In I’m Not There, Haynes has impressively created a host of persons who, together, may give some representation of the enigmatic artist. It’s a fascinating premise and he has, single-handedly, reinvented the (oh, so stale) biopic. Does it work? Well, now that depends. The film is not a failure, nor is it a resounding success (to this critic, anyway). Yet it’s very much like my perception of Dylan, flawed but extraordinary (at times).

The six Dylans include: an 11-year old African-American folk singer who calls himself Woody Guthrie (the appealing Marcus Carl Franklin); the progressive singer on-the-verge known as Jack Rollins (the always interesting Christian Bale); a difficult Hollywood actor named Robbie (Heath Ledger); a reclusive Billy the Kid (Richard Gere); an-Arthur Rimbaudish poet (an effective Ben Whishaw) and, the Dylan centerpiece (de resistance!) Jude (wholly embodied by Blanchett), the curly-mopped superstar, leading the sweet life (yes, La Dolce Vita)! All these Dylans are presented in a maddening, yet poetic, mosaic-like structure.

I greatly admire the film, but that isn’t the same as loving it. Actually, I haven’t felt so perplexed about my own reaction to a film in a very long time.

The Blanchett sequence borrows generously from Fellini, specifically Otto e’ Mezza (8 1/2), and in there might lay my chief problem with I’m Not There. I adore Fellini. He’s one of my favorite auteurs. Fellini (along with Bergman) was able to concoct his own personal vision hatched from his lunatic/genius head, put it onscreen and, somehow, it was miraculously accessible--most of the time. Haynes’ film is most definitely personal, almost too personal—somewhat impossible to penetrate. He has distilled his own Dylan from all his research and all his love. So it feels like it’s exclusively Haynes’ Dylan—and not one we can embrace or even understand. Yet, perhaps that is the point. Perhaps it’s okay for this film to be a trip into the mind of Haynes via Dylan (instead of vice versa). I’m truly not certain. Perhaps after repeated viewings I will come to totally embrace the pic…or loathe it.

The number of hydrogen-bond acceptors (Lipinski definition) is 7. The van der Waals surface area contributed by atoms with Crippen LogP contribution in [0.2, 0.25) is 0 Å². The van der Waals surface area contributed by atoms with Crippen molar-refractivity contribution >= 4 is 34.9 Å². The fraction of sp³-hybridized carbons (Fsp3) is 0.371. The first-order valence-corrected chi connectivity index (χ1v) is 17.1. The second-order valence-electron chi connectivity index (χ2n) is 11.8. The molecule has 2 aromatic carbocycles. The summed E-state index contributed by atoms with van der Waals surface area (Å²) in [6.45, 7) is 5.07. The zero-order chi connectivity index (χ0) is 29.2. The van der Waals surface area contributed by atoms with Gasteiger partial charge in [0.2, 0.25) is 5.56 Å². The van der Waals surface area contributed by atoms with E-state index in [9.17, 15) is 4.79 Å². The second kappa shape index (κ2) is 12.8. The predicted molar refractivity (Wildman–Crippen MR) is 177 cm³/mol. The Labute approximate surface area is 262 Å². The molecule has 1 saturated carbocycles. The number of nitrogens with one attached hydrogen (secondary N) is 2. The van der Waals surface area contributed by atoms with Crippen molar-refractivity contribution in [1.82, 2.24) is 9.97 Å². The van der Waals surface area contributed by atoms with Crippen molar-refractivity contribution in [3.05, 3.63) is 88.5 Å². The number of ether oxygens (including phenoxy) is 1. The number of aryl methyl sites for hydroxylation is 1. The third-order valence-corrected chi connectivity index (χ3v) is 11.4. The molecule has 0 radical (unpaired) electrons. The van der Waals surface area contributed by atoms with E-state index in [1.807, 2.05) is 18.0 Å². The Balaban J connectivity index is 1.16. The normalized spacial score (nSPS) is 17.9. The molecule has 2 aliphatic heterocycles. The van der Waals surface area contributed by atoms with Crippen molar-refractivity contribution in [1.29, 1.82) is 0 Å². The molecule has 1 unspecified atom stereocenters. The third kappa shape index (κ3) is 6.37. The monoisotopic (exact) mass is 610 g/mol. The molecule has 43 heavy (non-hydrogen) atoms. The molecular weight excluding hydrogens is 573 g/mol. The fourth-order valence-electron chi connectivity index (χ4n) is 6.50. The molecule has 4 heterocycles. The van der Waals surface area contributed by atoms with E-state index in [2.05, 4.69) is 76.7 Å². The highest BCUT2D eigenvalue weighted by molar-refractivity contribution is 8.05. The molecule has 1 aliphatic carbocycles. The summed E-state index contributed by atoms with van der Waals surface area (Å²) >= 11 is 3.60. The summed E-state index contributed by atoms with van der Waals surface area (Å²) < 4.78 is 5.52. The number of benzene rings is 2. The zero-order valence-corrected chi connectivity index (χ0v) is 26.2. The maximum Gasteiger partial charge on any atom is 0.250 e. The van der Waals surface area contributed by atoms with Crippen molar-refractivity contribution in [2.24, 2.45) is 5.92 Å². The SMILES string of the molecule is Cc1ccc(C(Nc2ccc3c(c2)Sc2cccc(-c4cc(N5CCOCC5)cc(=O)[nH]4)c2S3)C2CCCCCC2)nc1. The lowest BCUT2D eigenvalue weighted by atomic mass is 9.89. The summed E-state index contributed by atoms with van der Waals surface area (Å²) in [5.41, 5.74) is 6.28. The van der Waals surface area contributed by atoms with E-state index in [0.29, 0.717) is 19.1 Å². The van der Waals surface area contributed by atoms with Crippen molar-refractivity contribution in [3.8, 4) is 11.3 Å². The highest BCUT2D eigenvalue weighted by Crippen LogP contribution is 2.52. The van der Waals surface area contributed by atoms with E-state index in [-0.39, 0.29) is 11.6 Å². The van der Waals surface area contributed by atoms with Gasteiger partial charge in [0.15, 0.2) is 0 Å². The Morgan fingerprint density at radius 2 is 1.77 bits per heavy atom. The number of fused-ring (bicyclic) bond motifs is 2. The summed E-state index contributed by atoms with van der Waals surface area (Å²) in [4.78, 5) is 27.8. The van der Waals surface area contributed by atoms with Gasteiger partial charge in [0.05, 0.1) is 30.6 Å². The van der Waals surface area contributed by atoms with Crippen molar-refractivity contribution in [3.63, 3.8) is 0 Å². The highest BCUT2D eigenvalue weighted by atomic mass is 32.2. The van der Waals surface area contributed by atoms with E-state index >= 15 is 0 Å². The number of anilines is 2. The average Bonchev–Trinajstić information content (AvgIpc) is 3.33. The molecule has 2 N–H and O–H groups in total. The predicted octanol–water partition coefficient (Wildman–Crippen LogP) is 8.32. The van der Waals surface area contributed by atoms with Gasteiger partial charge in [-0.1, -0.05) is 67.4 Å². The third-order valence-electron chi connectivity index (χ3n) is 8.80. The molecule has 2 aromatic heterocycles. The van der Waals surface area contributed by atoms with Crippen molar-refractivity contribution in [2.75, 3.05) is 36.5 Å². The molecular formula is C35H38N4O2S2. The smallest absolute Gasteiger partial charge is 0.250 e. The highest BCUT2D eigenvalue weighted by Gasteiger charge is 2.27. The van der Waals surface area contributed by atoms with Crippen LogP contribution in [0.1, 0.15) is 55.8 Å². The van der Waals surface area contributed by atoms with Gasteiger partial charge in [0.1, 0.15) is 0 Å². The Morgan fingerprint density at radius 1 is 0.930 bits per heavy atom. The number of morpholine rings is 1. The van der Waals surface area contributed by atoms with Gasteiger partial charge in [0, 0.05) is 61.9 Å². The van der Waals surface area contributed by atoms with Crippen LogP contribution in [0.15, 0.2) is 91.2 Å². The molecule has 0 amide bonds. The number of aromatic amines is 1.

What does work, works supremely well. Heath Ledger is quite powerful and his scenes with Charlotte Gainsbourg are wonderful to watch. And there are many sequences that astound (specifically one that involves Allen Ginsberg and Jesus Christ—I will say no more). The Gere scenes are less enthralling and that has less to do with the actor than with the fact that those moments never meld with the rest of the film.

But as soon as Cate Blanchett blasts onto the screen as the freaky, androgynous Dylan the movie takes off to tremendously joyous heights. Blanchett has proven that there isn’t much she can’t do. From Elizabeth onward, she has shown her versatility and her bravery in making choices. No one else in her peer group (with the possible exception of Kate Winslet) can come close to her remarkable body of work these last ten years.

Her Jude isn’t so much an impersonation—although she is the closest to a real Dylan that we get (whatever that means), it’s an exhilarating immersion into Haynes’ most richly written ‘subject.’ Blanchett’s scenes are what one remembers most after the credits roll and the lights come up.

I love the film’s theme of identity, certainly something that all artists (all people probably) struggle with. Haynes puts forth the notion that ultimate freedom is escaping the pigeonholing and being able to reinvent yourself as you go through different life cycles. (Jane Fonda is a great example of an artist who has metamorphosed more than most and has always fascinated with her next incarnation.) And why not? Isn’t that what a realized life should be? Constantly searching for answers to that eternal ‘why am I here’ question?

I came to this film as someone who appreciates Dylan--the power of his music. I wouldn’t call myself a fan. The film made me crave more. So I went right out and picked up the four-hour Scorsese documentary and I bought a few Dylan CDs. I am very happy I did. If the film does the same for others, then maybe we’ll all develop our own visions/notions of Bob Dylan and who he is…who he needs to be…to us--individually.